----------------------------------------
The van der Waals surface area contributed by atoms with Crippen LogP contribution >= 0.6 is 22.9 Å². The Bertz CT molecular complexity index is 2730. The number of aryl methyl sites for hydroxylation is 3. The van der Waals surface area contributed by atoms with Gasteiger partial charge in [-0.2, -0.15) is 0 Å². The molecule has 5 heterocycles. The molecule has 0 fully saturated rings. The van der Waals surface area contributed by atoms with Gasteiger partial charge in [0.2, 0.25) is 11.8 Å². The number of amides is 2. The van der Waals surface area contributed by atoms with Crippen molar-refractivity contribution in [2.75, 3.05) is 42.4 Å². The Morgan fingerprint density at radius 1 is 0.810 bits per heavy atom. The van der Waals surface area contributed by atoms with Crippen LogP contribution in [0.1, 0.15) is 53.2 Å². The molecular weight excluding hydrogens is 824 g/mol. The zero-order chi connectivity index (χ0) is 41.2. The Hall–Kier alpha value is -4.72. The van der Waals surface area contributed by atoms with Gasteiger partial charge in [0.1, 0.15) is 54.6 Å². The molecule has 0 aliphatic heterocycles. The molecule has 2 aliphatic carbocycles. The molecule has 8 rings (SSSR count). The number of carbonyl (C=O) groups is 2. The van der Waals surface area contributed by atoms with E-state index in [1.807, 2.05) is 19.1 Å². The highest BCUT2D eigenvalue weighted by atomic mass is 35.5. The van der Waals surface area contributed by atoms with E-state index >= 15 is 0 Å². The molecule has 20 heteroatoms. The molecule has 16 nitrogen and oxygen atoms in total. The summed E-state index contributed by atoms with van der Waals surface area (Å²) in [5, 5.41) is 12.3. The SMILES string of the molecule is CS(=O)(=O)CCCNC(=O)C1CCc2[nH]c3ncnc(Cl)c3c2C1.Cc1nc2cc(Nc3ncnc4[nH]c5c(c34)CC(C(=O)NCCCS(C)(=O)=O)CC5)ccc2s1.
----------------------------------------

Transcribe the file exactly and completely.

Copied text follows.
The van der Waals surface area contributed by atoms with Crippen LogP contribution >= 0.6 is 22.9 Å². The Bertz CT molecular complexity index is 2730. The number of aryl methyl sites for hydroxylation is 3. The van der Waals surface area contributed by atoms with Gasteiger partial charge in [-0.2, -0.15) is 0 Å². The molecule has 5 heterocycles. The molecule has 0 fully saturated rings. The van der Waals surface area contributed by atoms with Gasteiger partial charge in [0.2, 0.25) is 11.8 Å². The number of amides is 2. The van der Waals surface area contributed by atoms with Crippen molar-refractivity contribution in [2.75, 3.05) is 42.4 Å². The Morgan fingerprint density at radius 1 is 0.810 bits per heavy atom. The van der Waals surface area contributed by atoms with Crippen LogP contribution in [0.1, 0.15) is 53.2 Å². The molecular weight excluding hydrogens is 824 g/mol. The zero-order chi connectivity index (χ0) is 41.2. The Hall–Kier alpha value is -4.72. The van der Waals surface area contributed by atoms with Gasteiger partial charge in [0.1, 0.15) is 54.6 Å². The molecule has 0 aliphatic heterocycles. The molecule has 2 aliphatic carbocycles. The molecule has 8 rings (SSSR count). The number of carbonyl (C=O) groups is 2. The van der Waals surface area contributed by atoms with E-state index in [1.807, 2.05) is 19.1 Å². The highest BCUT2D eigenvalue weighted by atomic mass is 35.5. The van der Waals surface area contributed by atoms with E-state index >= 15 is 0 Å². The molecule has 20 heteroatoms. The molecule has 16 nitrogen and oxygen atoms in total. The summed E-state index contributed by atoms with van der Waals surface area (Å²) in [5, 5.41) is 12.3. The SMILES string of the molecule is CS(=O)(=O)CCCNC(=O)C1CCc2[nH]c3ncnc(Cl)c3c2C1.Cc1nc2cc(Nc3ncnc4[nH]c5c(c34)CC(C(=O)NCCCS(C)(=O)=O)CC5)ccc2s1.